Plausible is an open-source alternative to Google Analytics. It’s available as a commercial hosted product and as free self-hosted software. In this guide, we’ll show you how to setup Plausible and start gaining insights into your website’s traffic.
Plausible focuses on privacy, simplicity and actionable metrics. It’s compliant with GDPR, CCPA and PECR legislation. Plausible doesn’t set cookies on your visitors’ devices, so you won’t need intrusive privacy banners on your homepage.
The Plausible web dashboard has a minimal design that lets you see visitor counts, total page views, bounce rates and visit durations. There’s also overview data on origin countries, referring sources and visitor device types.
To self-host Plausible, you’ll need Docker and Docker Compose. Plausible is available on Docker Hub as
plausible/analytics but additional containers are required to run the database servers. It’s recommended you use the official Docker Compose file in the
plausible/hosting GitHub repository to get started.
Make sure you’ve got Git, Docker and Docker Compose installed. Begin by cloning down the
git clone https://github.com/plausible/hosting cd hosting
The repository contains pre-prepared configuration files that let you quickly spin up a fresh Plausible installation. The
docker-compose.yml file should be ready to use. It links the dependency containers to the main Plausible app container.
Plausible will be exposed on port 8000 on your host. If you’d prefer a different port, such as
8800, find the
ports: line in the
plausible section of
docker-compose.yml. Change the next line from
- 8000:8000 to
- 8800:8000 to bind host port 8800 to the container’s port 8000.
plausible-conf.env in your editor. This is the configuration file for the Plausible application server. It includes five default settings. They define the server’s domain and setup an initial administrator user.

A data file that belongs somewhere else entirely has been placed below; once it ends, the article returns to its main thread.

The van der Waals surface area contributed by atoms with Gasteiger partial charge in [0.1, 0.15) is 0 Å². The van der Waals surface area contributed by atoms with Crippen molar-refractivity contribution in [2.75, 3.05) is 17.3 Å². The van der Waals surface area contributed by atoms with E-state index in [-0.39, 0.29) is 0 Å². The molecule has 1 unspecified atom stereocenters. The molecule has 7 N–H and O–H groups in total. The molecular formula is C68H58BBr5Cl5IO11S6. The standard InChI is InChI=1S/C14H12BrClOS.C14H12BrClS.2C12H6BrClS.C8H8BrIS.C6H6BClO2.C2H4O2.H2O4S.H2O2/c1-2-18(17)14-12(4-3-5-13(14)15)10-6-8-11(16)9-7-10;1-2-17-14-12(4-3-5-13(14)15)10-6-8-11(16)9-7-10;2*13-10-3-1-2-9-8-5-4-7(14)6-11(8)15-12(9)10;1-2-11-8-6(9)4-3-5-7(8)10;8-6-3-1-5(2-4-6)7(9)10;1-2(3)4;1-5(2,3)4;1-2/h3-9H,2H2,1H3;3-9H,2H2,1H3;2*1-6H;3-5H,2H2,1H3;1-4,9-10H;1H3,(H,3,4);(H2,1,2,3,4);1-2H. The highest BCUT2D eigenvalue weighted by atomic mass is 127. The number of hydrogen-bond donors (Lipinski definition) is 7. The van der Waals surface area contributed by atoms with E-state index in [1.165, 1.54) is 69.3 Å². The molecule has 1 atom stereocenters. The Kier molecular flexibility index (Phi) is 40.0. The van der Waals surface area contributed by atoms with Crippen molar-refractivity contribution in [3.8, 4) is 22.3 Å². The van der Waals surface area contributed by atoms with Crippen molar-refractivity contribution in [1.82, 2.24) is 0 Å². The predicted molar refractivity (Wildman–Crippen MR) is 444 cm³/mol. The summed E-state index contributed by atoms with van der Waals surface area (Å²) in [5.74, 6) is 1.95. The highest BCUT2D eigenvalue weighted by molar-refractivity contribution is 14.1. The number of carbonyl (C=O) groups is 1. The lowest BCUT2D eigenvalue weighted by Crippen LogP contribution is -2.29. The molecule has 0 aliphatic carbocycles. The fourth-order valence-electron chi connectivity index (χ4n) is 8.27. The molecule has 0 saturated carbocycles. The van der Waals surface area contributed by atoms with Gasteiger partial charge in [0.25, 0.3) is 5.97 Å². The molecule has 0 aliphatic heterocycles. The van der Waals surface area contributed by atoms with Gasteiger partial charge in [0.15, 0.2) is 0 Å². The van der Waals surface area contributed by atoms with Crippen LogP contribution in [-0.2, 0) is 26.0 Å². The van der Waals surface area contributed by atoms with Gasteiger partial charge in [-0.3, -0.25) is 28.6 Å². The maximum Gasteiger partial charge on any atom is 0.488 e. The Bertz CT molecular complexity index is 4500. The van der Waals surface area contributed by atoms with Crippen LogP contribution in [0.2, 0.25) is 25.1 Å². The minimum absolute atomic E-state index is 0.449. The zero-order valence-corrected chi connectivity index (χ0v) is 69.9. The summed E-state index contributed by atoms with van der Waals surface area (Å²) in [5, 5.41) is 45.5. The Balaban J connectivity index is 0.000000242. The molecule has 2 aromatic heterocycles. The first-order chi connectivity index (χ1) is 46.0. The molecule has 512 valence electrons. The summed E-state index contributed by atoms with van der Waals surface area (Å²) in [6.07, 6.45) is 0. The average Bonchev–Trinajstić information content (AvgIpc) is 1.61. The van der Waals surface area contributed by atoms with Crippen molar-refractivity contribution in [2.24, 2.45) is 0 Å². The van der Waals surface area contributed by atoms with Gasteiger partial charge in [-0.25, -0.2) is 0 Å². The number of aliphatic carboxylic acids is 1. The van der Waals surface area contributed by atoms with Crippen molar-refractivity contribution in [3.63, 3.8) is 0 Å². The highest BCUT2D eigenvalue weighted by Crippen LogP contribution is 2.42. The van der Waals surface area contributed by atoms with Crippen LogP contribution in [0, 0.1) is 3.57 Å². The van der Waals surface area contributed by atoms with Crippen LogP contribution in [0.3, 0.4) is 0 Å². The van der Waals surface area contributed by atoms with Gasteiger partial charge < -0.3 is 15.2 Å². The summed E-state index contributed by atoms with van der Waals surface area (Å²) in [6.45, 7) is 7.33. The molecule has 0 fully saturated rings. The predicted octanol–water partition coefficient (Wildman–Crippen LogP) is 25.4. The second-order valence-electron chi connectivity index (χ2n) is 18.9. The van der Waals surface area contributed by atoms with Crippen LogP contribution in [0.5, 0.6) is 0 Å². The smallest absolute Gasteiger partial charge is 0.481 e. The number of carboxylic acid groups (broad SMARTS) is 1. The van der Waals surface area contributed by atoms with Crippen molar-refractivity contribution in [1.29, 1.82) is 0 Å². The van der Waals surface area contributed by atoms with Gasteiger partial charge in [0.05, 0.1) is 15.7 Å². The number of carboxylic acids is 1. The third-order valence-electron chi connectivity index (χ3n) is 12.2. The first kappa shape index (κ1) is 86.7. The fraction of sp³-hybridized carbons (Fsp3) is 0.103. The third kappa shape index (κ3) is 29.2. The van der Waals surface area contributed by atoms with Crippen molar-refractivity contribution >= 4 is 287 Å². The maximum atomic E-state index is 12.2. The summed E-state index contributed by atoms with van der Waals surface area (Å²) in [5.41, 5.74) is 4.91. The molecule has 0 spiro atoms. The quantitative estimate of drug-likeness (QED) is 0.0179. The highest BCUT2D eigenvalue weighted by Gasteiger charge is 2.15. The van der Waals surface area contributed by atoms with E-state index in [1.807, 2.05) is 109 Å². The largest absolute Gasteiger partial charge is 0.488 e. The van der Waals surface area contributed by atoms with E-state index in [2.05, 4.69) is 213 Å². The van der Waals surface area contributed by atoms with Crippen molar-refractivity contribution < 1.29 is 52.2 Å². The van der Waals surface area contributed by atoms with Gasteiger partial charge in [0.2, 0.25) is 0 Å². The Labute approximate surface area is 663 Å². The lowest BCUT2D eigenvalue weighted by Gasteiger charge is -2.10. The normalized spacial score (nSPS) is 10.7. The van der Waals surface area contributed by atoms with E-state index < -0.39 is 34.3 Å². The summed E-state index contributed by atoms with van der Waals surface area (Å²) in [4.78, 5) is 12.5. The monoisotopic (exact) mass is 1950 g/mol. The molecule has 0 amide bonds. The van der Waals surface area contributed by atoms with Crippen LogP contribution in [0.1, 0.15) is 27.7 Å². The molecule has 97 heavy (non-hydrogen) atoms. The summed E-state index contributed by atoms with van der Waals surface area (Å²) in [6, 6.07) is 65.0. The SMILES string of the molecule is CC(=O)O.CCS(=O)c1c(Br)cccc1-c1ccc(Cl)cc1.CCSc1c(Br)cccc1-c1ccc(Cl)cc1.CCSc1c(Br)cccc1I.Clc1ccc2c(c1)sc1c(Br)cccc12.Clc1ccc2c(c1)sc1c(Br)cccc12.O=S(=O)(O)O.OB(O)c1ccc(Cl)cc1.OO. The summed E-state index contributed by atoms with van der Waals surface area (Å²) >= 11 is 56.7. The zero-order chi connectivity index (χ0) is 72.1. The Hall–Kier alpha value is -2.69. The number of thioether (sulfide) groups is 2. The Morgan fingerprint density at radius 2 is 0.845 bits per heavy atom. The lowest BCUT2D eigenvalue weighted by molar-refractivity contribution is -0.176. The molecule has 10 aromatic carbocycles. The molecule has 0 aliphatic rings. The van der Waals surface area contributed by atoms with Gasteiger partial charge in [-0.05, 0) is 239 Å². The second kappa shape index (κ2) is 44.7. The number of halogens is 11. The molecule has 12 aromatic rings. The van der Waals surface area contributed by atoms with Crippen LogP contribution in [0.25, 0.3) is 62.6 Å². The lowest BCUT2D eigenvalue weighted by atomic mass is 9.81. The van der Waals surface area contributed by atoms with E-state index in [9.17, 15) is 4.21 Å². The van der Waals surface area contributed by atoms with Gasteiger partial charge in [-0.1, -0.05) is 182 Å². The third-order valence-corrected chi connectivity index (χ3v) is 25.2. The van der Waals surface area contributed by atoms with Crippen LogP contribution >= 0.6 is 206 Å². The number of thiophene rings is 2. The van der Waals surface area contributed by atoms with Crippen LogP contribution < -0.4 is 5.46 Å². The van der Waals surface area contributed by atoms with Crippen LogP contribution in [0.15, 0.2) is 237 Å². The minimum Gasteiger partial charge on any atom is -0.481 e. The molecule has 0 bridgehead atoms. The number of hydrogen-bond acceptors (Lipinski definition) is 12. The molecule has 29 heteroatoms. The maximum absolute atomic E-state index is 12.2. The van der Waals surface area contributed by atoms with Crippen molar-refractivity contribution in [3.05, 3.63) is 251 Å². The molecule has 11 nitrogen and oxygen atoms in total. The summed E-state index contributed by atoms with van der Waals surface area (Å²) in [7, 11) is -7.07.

ADMIN_USER_PWD values with your email address, name and password respectively. Your password must be at least six characters long. Set
BASE_URL to the domain your Plausible server will be hosted on. You can use
http://localhost:8000 for local testing.
The final configuration tweak is to provide a secret key to protect Plausible’s authentication system. Generate a random string and add it as the value of
SECRET_KEY_BASE. The string must be 64 characters long. You can use
openssl rand to create a secure value:
openssl rand -base64 64
Now you’re ready to start Plausible!
docker-compose up -d
It may take several seconds for Docker to pull the container images and start all the services. Once the pull process is complete, run
docker logs hosting_plausible_1 --follow to check whether bootstrap is complete.
http://localhost:8000 in your browser when you see “migrations successful” appear in the logs. You should see the Plausible login screen. Login with the email address and password you configured.
You’ll be prompted to activate your account. The activation process sends you a verification code via email. The default configuration doesn’t include functioning outgoing email, so it’s best to manually skip this stage.
Run the following command in your terminal:
docker exec hosting_plausible_db_1 psql -U postgres -d plausible_db -c "UPDATE users SET email_verified = true;"
This runs a plain SQL query against the Plausible database. The query will clear the pending verification flag from every user.
http://localhost:8000 in your browser. You should now see the Plausible dashboard. It will be empty as you haven’t added any sites.
Connecting Your Website to Plausible
Click “Add a website” in the Plausible dashboard. You’ll need to supply some basic information about your site. Enter the domain name root as
example.com, without any subdomain prefix. This lets metrics from both
www.example.com be collected by the same site property. Choose an appropriate timezone to use when computing reports.
Click the “Add snippet” button to confirm your settings. Plausible will display your site’s
<script> tag snippet. Add the code to the
<head> section of your website’s HTML. Each page load will download the script and report metrics back to Plausible.